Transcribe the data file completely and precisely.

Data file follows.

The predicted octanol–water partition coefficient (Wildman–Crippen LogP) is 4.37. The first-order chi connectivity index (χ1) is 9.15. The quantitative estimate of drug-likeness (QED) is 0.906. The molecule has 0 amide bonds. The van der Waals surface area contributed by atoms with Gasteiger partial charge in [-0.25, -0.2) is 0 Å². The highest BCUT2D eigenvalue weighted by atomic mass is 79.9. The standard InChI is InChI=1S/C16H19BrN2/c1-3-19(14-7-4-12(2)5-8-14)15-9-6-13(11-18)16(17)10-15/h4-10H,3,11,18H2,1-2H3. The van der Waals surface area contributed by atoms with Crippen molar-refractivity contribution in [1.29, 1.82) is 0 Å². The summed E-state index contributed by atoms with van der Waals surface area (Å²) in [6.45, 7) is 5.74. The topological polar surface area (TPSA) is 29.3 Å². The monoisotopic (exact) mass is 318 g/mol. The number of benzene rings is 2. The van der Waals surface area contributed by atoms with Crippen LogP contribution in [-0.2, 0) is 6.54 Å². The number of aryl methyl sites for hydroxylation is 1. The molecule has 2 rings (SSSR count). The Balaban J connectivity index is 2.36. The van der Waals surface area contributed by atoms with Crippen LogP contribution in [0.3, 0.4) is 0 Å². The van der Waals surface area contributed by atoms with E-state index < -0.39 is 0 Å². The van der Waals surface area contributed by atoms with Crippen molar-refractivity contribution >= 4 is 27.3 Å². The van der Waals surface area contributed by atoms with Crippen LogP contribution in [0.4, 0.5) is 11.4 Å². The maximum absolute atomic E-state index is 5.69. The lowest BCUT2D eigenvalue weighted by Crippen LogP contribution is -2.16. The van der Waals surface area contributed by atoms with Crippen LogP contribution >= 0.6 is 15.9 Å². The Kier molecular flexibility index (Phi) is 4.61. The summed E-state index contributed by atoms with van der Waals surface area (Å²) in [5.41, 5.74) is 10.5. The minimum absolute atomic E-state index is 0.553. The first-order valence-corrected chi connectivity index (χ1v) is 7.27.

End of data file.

The predicted octanol–water partition coefficient (Wildman–Crippen LogP) is 4.37. The first-order chi connectivity index (χ1) is 9.15. The quantitative estimate of drug-likeness (QED) is 0.906. The molecule has 0 amide bonds. The van der Waals surface area contributed by atoms with Gasteiger partial charge in [-0.25, -0.2) is 0 Å². The highest BCUT2D eigenvalue weighted by atomic mass is 79.9. The standard InChI is InChI=1S/C16H19BrN2/c1-3-19(14-7-4-12(2)5-8-14)15-9-6-13(11-18)16(17)10-15/h4-10H,3,11,18H2,1-2H3. The van der Waals surface area contributed by atoms with Crippen molar-refractivity contribution in [1.29, 1.82) is 0 Å². The summed E-state index contributed by atoms with van der Waals surface area (Å²) in [6.45, 7) is 5.74. The topological polar surface area (TPSA) is 29.3 Å². The monoisotopic (exact) mass is 318 g/mol. The number of benzene rings is 2. The van der Waals surface area contributed by atoms with Crippen LogP contribution in [-0.2, 0) is 6.54 Å². The number of aryl methyl sites for hydroxylation is 1. The molecule has 2 rings (SSSR count). The Balaban J connectivity index is 2.36. The van der Waals surface area contributed by atoms with Crippen LogP contribution in [0.3, 0.4) is 0 Å². The van der Waals surface area contributed by atoms with E-state index < -0.39 is 0 Å². The van der Waals surface area contributed by atoms with Crippen molar-refractivity contribution >= 4 is 27.3 Å². The van der Waals surface area contributed by atoms with Crippen LogP contribution in [0.4, 0.5) is 11.4 Å². The maximum absolute atomic E-state index is 5.69. The lowest BCUT2D eigenvalue weighted by Crippen LogP contribution is -2.16. The van der Waals surface area contributed by atoms with Crippen LogP contribution >= 0.6 is 15.9 Å². The Kier molecular flexibility index (Phi) is 4.61. The summed E-state index contributed by atoms with van der Waals surface area (Å²) in [5.41, 5.74) is 10.5. The minimum absolute atomic E-state index is 0.553. The first-order valence-corrected chi connectivity index (χ1v) is 7.27.